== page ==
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Downtown businesses preparing for Elgin St. road closure





The City of Ottawa says Elgin Street road closures will take effect on Monday, Jan 7.


Drivers can expect Elgin St. to be closed to traffic from Somerset to Catherine Streets.


Businesses are preparing for the major closure of the downtown artery.


“There hasn’t been any upgrade of the infrastructure in over a hundred years,” said the owner of Happy Goat Coffee Henry Assad.


“It has to be done.”


With his Elgin location as one of the busiest in Ottawa, Assad is remaining optimistic.


“We have to put a positive spin on this, rather than it’s shut down,” said Assad.


“It’s not shut down, everything is open!”


The managing partner of PiRho Grill on Elgin St. shares the same sentiment.


“Once the construction is done, it’s going to be nice,” said Tom Tohme.


“It’s part of the business.”


Tohme says the 36-million dollar makeover is necessary to compete with other Ottawa destinations.


“Back 30 or 40 years, Elgin was the plae to be and it still is,” said Tohme.


“With the construction, you’re revamping it and making it even more interesting.” said Tohme.


Owner of Pot and Pantry on Elgin St., Robin Coull, is confident her loyal customer base will support her shop.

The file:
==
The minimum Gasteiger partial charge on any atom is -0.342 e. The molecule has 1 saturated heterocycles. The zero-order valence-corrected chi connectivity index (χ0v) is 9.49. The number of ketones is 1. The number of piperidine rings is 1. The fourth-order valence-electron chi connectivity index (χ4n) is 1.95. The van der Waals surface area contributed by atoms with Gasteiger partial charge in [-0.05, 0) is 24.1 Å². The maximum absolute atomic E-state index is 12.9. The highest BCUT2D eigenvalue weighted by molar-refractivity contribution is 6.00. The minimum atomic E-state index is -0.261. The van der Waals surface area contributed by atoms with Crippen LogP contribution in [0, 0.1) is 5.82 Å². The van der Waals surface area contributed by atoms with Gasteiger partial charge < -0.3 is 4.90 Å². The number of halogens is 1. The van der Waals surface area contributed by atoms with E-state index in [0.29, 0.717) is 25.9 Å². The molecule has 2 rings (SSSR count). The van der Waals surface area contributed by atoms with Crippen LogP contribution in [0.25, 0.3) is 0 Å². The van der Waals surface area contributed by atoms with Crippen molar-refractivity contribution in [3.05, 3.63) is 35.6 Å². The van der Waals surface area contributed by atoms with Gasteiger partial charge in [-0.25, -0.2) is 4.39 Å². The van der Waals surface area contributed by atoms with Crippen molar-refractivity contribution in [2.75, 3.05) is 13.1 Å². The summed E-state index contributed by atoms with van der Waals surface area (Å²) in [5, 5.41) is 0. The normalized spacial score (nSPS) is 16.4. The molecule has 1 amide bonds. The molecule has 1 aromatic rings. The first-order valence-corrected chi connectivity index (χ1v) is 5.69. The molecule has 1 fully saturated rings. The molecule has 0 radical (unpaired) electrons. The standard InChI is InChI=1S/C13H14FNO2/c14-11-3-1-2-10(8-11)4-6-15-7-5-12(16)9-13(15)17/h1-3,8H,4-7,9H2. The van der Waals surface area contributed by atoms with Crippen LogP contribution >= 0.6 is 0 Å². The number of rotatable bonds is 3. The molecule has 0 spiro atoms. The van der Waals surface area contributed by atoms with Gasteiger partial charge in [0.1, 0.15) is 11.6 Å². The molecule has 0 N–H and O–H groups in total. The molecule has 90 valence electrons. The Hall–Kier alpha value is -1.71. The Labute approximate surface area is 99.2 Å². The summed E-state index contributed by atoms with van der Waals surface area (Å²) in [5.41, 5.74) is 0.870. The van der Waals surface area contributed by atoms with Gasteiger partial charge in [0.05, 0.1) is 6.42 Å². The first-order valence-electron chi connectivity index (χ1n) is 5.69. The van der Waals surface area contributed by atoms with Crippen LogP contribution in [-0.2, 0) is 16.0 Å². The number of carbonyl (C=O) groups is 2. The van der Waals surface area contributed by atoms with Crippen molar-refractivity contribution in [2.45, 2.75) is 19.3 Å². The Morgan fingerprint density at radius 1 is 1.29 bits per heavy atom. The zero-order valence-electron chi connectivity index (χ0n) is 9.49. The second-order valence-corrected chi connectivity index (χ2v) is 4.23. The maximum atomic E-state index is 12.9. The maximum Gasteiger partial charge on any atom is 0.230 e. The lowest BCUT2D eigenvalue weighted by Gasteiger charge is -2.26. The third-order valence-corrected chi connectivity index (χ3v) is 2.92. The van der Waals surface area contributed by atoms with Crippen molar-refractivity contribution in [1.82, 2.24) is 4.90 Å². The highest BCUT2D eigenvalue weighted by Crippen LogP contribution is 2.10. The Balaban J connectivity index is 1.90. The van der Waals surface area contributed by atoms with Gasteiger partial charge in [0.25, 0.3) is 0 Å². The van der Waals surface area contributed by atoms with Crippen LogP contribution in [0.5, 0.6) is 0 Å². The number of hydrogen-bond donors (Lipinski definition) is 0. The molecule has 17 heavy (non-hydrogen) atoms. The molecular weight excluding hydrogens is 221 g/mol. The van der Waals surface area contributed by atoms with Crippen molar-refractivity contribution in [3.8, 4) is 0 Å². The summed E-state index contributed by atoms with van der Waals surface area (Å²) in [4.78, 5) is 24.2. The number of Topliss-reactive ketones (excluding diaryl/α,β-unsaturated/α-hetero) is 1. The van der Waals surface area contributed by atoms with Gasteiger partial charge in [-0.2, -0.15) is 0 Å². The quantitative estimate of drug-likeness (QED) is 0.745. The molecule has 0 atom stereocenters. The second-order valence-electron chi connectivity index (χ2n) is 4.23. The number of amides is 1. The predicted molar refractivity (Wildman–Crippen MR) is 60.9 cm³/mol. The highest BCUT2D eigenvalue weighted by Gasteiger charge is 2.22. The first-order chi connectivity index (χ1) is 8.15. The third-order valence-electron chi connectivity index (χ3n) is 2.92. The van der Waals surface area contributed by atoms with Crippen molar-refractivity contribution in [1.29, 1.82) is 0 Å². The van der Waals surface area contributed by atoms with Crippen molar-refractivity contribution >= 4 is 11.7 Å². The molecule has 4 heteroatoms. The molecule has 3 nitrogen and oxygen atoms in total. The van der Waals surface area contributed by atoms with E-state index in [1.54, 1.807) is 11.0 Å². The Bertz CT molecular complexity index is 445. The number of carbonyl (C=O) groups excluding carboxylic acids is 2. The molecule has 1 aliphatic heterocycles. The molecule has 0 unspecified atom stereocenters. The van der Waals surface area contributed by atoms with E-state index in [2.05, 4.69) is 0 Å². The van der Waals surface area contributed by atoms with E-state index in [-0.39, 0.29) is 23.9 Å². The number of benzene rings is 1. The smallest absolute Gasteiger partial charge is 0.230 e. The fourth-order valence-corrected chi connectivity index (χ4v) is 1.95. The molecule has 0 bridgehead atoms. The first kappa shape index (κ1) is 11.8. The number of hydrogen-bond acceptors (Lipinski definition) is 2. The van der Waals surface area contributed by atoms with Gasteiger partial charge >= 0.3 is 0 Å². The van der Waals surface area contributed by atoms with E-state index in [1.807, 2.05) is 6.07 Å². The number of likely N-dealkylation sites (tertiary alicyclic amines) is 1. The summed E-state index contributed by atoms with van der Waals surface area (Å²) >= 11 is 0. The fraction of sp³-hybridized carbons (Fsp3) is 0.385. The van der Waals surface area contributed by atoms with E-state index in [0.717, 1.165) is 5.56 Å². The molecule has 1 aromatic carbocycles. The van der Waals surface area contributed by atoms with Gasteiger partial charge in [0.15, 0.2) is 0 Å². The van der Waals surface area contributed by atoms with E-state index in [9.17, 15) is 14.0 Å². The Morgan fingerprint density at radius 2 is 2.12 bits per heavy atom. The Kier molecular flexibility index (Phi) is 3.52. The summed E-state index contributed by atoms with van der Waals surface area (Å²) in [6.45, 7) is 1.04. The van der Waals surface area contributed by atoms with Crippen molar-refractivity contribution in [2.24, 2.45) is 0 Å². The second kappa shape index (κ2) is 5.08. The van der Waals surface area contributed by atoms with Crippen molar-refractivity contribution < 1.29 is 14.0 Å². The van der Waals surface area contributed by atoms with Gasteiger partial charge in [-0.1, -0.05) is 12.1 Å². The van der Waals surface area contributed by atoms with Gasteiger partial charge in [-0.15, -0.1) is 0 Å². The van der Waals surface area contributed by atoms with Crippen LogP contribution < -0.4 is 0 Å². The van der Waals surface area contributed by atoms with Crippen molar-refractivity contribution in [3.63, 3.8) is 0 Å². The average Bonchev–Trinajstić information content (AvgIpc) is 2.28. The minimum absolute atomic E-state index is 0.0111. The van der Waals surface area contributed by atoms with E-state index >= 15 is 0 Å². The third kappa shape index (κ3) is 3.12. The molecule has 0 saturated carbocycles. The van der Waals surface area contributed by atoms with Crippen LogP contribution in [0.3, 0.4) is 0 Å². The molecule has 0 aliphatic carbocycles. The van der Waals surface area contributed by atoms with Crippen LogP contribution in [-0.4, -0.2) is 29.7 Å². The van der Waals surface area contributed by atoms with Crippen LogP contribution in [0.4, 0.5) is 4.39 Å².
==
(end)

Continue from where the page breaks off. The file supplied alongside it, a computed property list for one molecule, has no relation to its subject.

“I know a lot of my customers,” said Coull.


“They work in the neighbourhood, they live in the neighbourhood.”


Pot and Pantry customer Joanna Zappia travels in from Westboro for her kitchen needs.


“There’s just stuff you can get here, that you can’t get anywhere else,” said Zappia.


“It’s harder to find parking around here now that the street is closing but who cares, there’s products that you want and the faces you want to see.”


The following changes will also be made on Elgin St. between Laurier Avenue and Somerset Street.

  • One southbound lane will remain open along Elgin St. from Laurier Ave. to Somerset St.
  • the northbound lane on Elgin St. will be closed from Somerset St. to Nepean St.
  • The exit lane from the City Hall parking garage to Elgin St. will be open. Vehicles will be able to access Elgin St. as usual from Nepean St.

There will be detours in places during the construction. There will be free parking at Ottawa City Hall  after 6 p.m. weekdays and all day on weekends and holidays during construvtion.

The work is expected to last through the entire year and possibly into 2020. Sidewalks will be open to pedestrians to access businesses on Elgin St.





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‘Too soon to celebrate’ Ottawa’s low case count, says Etches





Ottawa Public Health (OPH) logged just 11 new cases of COVID-19 on Tuesday, the lowest daily total since Sept. 1.

Because of the lag between testing and reporting, the low number could simply reflect low turnout at the city’s testing sites on weekends — all month, new case counts have been lower on Tuesdays and Wednesdays. 

During a virtual news conference Tuesday, the city’s medical officer of health Dr. Vera Etches said she doesn’t read too much into a single day’s report.

“I don’t think we can make too much of 11. Actually, it could be a lot higher tomorrow — I would expect that, on average,” she said. “It’s too soon to celebrate.”

Provincewide, public health officials reported 1, 249 new cases Tuesday.

OPH also declared 62 cases resolved Tuesday, lowering the number of known active cases in the city to 462. Two more people have died, both in care homes currently experiencing outbreaks, raising the city’s COVID-19 death toll to 361.